Background: Electrocardiography (ECG) is poorly sensitive, but highly specific for the diagnosis of left ventricular hypertrophy. However, previous studies documenting this were small and lacked patient diversity. Furthermore, little is known about the impact of patient characteristics on the sensitivity and specificity of ECG for left ventricular hypertrophy. To address this issue, the present study was conducted to ascertain the sensitivity and specificity of ECG for left ventricular hypertrophy in a large, diverse patient population. Methods: We performed a retrospective cohort study using ECG and echocardiography (ECHO) data from a large metropolitan health system. All patients had one ECG and ECHO on file, obtained within 1 week of each other. Sensitivity and specificity of ECG for left ventricular hypertrophy were determined by comparing results from the MUSE® 12-SL (GE Healthcare, Chicago, IL) computer-generated algorithm for ECG to ECHO left ventricular mass index. Subgroup analyses of individual patient characteristics were performed with corresponding chi-squared analyses to determine significance. Results: A total of 13,960 subjects were included in the study. The typical subject was 60 years of age or older, female, overweight, and hypertensive, and demonstrated low socioeconomic status. The sensitivity and specificity of ECG for left ventricular hypertrophy in the overall cohort were 30.7% and 84.4%, respectively, with multiple patient characteristics influencing these results. Conclusions: This is the first study to confirm the sensitivity and specificity of ECG for left ventricular hypertrophy in a large, diverse patient population with significant minority representation. Furthermore, although these statistical measures are influenced by patient characteristics, such differences are likely not clinically significant.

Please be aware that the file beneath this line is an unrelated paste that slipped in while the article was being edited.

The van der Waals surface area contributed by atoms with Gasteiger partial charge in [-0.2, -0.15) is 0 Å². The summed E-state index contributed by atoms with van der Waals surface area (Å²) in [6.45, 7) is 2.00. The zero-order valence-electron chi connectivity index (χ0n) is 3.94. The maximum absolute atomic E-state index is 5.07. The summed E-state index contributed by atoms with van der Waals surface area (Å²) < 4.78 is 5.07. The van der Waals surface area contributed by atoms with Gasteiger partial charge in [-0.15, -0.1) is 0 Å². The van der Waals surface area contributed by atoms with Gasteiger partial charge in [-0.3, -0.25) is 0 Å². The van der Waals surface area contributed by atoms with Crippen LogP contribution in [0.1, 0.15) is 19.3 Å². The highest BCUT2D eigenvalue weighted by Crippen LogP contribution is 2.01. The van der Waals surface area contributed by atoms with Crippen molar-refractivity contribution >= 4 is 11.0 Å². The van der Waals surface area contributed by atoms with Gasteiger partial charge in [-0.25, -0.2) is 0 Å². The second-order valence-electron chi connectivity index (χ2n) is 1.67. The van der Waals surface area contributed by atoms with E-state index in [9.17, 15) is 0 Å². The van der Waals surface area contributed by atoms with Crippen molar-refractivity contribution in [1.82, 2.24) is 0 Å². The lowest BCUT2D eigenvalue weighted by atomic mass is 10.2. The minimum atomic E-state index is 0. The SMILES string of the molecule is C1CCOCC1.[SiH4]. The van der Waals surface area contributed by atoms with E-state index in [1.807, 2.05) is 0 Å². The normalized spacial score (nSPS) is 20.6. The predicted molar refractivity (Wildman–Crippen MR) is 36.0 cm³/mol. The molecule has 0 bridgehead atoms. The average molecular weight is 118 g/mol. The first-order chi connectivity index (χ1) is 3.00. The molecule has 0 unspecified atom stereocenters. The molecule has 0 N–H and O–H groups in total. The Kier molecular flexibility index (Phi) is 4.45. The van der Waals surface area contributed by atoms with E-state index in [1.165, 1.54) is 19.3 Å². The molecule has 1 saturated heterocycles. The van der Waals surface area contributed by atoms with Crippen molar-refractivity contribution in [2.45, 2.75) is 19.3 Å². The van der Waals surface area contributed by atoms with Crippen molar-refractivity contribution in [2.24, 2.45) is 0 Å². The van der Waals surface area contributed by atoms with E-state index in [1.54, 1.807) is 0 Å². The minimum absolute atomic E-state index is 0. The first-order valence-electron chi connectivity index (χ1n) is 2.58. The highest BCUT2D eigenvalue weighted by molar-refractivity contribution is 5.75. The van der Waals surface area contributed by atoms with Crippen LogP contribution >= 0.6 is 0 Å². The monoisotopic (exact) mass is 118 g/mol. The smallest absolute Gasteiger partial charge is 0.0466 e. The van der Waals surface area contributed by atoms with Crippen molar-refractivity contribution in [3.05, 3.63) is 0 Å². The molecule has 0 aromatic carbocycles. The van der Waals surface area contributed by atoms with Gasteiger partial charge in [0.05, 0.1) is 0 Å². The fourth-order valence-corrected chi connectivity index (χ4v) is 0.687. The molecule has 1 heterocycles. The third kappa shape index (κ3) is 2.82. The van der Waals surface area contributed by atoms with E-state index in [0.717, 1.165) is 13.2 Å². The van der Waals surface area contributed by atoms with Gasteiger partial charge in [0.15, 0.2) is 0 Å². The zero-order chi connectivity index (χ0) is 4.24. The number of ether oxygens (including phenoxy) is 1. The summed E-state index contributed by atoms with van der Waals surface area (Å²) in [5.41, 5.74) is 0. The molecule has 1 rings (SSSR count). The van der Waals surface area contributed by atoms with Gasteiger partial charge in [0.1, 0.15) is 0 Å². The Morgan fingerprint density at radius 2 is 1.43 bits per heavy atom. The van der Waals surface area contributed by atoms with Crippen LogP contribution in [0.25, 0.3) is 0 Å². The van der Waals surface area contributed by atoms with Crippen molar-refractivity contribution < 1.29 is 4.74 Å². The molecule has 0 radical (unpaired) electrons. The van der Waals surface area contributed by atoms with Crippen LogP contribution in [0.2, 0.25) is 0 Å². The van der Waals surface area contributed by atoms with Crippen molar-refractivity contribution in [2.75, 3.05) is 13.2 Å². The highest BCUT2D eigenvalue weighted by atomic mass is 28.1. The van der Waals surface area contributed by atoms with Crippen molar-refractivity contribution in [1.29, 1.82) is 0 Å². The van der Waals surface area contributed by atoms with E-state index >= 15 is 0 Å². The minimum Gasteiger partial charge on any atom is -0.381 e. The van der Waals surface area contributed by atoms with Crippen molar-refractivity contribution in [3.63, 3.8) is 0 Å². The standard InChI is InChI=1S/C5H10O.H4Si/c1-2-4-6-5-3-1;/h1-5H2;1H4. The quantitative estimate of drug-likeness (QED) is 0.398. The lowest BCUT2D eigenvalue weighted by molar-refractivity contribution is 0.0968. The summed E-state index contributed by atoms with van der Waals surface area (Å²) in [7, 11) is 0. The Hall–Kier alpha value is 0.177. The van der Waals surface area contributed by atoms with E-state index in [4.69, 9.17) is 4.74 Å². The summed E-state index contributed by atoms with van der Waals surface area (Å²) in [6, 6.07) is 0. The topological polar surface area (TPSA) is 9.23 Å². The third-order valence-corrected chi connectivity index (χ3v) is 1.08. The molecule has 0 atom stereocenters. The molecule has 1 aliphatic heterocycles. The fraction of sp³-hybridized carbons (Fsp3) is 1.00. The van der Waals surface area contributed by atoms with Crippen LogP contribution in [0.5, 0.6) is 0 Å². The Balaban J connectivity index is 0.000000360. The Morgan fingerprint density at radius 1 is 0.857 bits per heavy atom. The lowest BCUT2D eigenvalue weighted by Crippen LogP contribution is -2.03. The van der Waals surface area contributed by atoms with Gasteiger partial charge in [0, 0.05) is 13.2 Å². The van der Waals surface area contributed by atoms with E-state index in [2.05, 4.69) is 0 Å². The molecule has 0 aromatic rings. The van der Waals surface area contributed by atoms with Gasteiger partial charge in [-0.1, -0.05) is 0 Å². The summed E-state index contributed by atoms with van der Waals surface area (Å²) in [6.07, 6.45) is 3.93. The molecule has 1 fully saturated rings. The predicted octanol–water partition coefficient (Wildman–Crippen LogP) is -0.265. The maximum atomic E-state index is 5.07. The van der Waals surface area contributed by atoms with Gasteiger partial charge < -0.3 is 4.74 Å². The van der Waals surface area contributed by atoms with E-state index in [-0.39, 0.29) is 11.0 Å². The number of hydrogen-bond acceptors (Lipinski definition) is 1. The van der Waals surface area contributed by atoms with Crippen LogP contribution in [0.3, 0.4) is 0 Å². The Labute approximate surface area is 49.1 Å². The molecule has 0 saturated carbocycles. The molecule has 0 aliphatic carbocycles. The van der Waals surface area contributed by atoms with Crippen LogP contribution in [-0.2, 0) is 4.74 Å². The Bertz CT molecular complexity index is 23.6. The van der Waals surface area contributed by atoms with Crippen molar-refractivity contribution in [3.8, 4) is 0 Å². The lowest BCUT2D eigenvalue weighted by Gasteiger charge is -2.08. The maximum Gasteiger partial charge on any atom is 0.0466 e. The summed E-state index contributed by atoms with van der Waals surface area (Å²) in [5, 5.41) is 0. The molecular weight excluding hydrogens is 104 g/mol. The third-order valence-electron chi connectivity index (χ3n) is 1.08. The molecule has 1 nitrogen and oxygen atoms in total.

- Electrocardiogram, Echocardiogram
- Left ventricular hypertrophy
ASJC Scopus subject areas